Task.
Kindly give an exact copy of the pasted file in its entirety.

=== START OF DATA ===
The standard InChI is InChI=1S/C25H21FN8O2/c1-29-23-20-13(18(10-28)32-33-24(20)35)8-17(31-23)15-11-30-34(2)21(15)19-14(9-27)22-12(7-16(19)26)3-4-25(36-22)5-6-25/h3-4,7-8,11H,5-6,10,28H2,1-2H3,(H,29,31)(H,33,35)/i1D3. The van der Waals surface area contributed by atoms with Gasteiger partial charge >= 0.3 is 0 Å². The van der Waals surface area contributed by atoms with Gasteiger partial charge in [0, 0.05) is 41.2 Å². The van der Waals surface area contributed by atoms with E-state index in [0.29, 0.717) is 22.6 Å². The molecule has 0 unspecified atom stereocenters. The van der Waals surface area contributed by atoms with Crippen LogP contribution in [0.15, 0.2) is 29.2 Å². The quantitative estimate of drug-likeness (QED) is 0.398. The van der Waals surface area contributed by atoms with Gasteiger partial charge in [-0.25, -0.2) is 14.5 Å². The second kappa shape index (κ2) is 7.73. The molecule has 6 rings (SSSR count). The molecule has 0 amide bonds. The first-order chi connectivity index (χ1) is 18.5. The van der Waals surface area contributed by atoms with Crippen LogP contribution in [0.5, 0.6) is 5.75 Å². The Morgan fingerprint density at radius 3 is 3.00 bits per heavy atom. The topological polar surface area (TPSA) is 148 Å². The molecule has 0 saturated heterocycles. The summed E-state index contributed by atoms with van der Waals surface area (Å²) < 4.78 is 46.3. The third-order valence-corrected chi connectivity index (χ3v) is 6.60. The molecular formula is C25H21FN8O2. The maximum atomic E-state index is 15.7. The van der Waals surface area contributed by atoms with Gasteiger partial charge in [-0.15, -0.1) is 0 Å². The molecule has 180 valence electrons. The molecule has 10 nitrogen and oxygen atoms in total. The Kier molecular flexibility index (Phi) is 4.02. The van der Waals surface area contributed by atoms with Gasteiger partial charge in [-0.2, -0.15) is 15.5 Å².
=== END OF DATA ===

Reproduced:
The standard InChI is InChI=1S/C25H21FN8O2/c1-29-23-20-13(18(10-28)32-33-24(20)35)8-17(31-23)15-11-30-34(2)21(15)19-14(9-27)22-12(7-16(19)26)3-4-25(36-22)5-6-25/h3-4,7-8,11H,5-6,10,28H2,1-2H3,(H,29,31)(H,33,35)/i1D3. The van der Waals surface area contributed by atoms with Gasteiger partial charge >= 0.3 is 0 Å². The van der Waals surface area contributed by atoms with Gasteiger partial charge in [0, 0.05) is 41.2 Å². The van der Waals surface area contributed by atoms with E-state index in [0.29, 0.717) is 22.6 Å². The molecule has 0 unspecified atom stereocenters. The van der Waals surface area contributed by atoms with Crippen LogP contribution in [0.15, 0.2) is 29.2 Å². The quantitative estimate of drug-likeness (QED) is 0.398. The van der Waals surface area contributed by atoms with Gasteiger partial charge in [-0.25, -0.2) is 14.5 Å². The second kappa shape index (κ2) is 7.73. The molecule has 6 rings (SSSR count). The molecule has 0 amide bonds. The first-order chi connectivity index (χ1) is 18.5. The van der Waals surface area contributed by atoms with Crippen LogP contribution in [0.5, 0.6) is 5.75 Å². The Morgan fingerprint density at radius 3 is 3.00 bits per heavy atom. The topological polar surface area (TPSA) is 148 Å². The molecule has 0 saturated heterocycles. The summed E-state index contributed by atoms with van der Waals surface area (Å²) < 4.78 is 46.3. The third-order valence-corrected chi connectivity index (χ3v) is 6.60. The molecular formula is C25H21FN8O2. The maximum atomic E-state index is 15.7. The van der Waals surface area contributed by atoms with Gasteiger partial charge in [-0.15, -0.1) is 0 Å². The molecule has 180 valence electrons. The molecule has 10 nitrogen and oxygen atoms in total. The Kier molecular flexibility index (Phi) is 4.02. The van der Waals surface area contributed by atoms with Gasteiger partial charge in [-0.2, -0.15) is 15.5 Å².